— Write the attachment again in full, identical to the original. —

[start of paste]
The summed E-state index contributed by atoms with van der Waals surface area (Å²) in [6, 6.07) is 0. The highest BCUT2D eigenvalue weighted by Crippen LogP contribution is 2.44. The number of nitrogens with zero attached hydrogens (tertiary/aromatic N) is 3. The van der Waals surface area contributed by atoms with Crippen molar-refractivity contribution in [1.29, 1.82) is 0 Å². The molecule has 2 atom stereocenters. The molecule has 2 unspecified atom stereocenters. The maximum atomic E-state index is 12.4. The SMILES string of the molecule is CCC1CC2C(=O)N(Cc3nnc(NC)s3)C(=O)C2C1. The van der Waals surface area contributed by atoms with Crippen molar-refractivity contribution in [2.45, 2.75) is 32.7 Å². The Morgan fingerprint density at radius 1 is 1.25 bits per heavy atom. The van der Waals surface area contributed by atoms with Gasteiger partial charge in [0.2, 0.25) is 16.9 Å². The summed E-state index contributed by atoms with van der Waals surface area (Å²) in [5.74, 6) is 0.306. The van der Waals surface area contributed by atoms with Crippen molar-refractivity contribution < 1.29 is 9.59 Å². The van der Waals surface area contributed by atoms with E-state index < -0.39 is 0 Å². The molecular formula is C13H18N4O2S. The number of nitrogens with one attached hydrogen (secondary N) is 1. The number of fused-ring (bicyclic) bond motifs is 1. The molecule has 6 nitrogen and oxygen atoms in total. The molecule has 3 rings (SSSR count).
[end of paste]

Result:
The summed E-state index contributed by atoms with van der Waals surface area (Å²) in [6, 6.07) is 0. The highest BCUT2D eigenvalue weighted by Crippen LogP contribution is 2.44. The number of nitrogens with zero attached hydrogens (tertiary/aromatic N) is 3. The van der Waals surface area contributed by atoms with Crippen molar-refractivity contribution in [1.29, 1.82) is 0 Å². The molecule has 2 atom stereocenters. The molecule has 2 unspecified atom stereocenters. The maximum atomic E-state index is 12.4. The SMILES string of the molecule is CCC1CC2C(=O)N(Cc3nnc(NC)s3)C(=O)C2C1. The van der Waals surface area contributed by atoms with Crippen molar-refractivity contribution in [2.45, 2.75) is 32.7 Å². The Morgan fingerprint density at radius 1 is 1.25 bits per heavy atom. The van der Waals surface area contributed by atoms with Gasteiger partial charge in [0.2, 0.25) is 16.9 Å². The summed E-state index contributed by atoms with van der Waals surface area (Å²) in [5.74, 6) is 0.306. The van der Waals surface area contributed by atoms with Crippen molar-refractivity contribution < 1.29 is 9.59 Å². The van der Waals surface area contributed by atoms with E-state index < -0.39 is 0 Å². The molecular formula is C13H18N4O2S. The number of nitrogens with one attached hydrogen (secondary N) is 1. The number of fused-ring (bicyclic) bond motifs is 1. The molecule has 6 nitrogen and oxygen atoms in total. The molecule has 3 rings (SSSR count).